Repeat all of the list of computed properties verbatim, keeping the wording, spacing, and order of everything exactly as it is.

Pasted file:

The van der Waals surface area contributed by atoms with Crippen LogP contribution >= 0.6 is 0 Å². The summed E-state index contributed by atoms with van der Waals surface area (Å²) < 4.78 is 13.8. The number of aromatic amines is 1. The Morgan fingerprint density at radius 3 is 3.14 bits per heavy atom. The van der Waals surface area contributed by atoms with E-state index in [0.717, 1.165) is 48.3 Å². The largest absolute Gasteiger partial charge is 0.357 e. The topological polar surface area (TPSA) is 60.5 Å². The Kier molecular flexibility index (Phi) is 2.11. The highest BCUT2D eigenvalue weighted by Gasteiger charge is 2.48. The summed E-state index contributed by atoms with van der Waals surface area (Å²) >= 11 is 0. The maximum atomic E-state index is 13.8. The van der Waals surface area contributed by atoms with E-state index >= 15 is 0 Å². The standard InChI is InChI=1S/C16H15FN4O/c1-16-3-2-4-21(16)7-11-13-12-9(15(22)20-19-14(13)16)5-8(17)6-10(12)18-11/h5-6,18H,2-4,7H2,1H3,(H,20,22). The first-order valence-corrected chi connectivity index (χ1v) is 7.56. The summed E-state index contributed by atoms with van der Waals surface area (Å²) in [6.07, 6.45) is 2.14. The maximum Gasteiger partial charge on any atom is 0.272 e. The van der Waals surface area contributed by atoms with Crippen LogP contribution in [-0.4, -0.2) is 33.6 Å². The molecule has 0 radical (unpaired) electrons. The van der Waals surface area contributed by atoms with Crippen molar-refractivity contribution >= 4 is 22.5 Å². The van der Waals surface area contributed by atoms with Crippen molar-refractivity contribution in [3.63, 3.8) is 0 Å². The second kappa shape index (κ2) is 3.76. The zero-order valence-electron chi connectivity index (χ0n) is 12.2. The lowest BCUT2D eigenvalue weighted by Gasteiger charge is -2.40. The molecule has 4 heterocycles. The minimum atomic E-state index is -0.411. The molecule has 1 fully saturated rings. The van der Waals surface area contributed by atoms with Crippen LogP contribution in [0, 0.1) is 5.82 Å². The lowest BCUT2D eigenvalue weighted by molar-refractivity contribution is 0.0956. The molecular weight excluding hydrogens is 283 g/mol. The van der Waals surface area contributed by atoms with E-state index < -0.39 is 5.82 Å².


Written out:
The van der Waals surface area contributed by atoms with Crippen LogP contribution >= 0.6 is 0 Å². The summed E-state index contributed by atoms with van der Waals surface area (Å²) < 4.78 is 13.8. The number of aromatic amines is 1. The Morgan fingerprint density at radius 3 is 3.14 bits per heavy atom. The van der Waals surface area contributed by atoms with E-state index in [0.717, 1.165) is 48.3 Å². The largest absolute Gasteiger partial charge is 0.357 e. The topological polar surface area (TPSA) is 60.5 Å². The Kier molecular flexibility index (Phi) is 2.11. The highest BCUT2D eigenvalue weighted by Gasteiger charge is 2.48. The summed E-state index contributed by atoms with van der Waals surface area (Å²) >= 11 is 0. The maximum atomic E-state index is 13.8. The van der Waals surface area contributed by atoms with E-state index >= 15 is 0 Å². The standard InChI is InChI=1S/C16H15FN4O/c1-16-3-2-4-21(16)7-11-13-12-9(15(22)20-19-14(13)16)5-8(17)6-10(12)18-11/h5-6,18H,2-4,7H2,1H3,(H,20,22). The first-order valence-corrected chi connectivity index (χ1v) is 7.56. The summed E-state index contributed by atoms with van der Waals surface area (Å²) in [6.07, 6.45) is 2.14. The maximum Gasteiger partial charge on any atom is 0.272 e. The van der Waals surface area contributed by atoms with Crippen LogP contribution in [-0.4, -0.2) is 33.6 Å². The molecule has 0 radical (unpaired) electrons. The van der Waals surface area contributed by atoms with Crippen molar-refractivity contribution >= 4 is 22.5 Å². The van der Waals surface area contributed by atoms with Crippen molar-refractivity contribution in [3.63, 3.8) is 0 Å². The second kappa shape index (κ2) is 3.76. The zero-order valence-electron chi connectivity index (χ0n) is 12.2. The lowest BCUT2D eigenvalue weighted by Gasteiger charge is -2.40. The molecule has 4 heterocycles. The minimum atomic E-state index is -0.411. The molecule has 1 fully saturated rings. The van der Waals surface area contributed by atoms with Crippen LogP contribution in [0, 0.1) is 5.82 Å². The lowest BCUT2D eigenvalue weighted by molar-refractivity contribution is 0.0956. The molecular weight excluding hydrogens is 283 g/mol. The van der Waals surface area contributed by atoms with E-state index < -0.39 is 5.82 Å².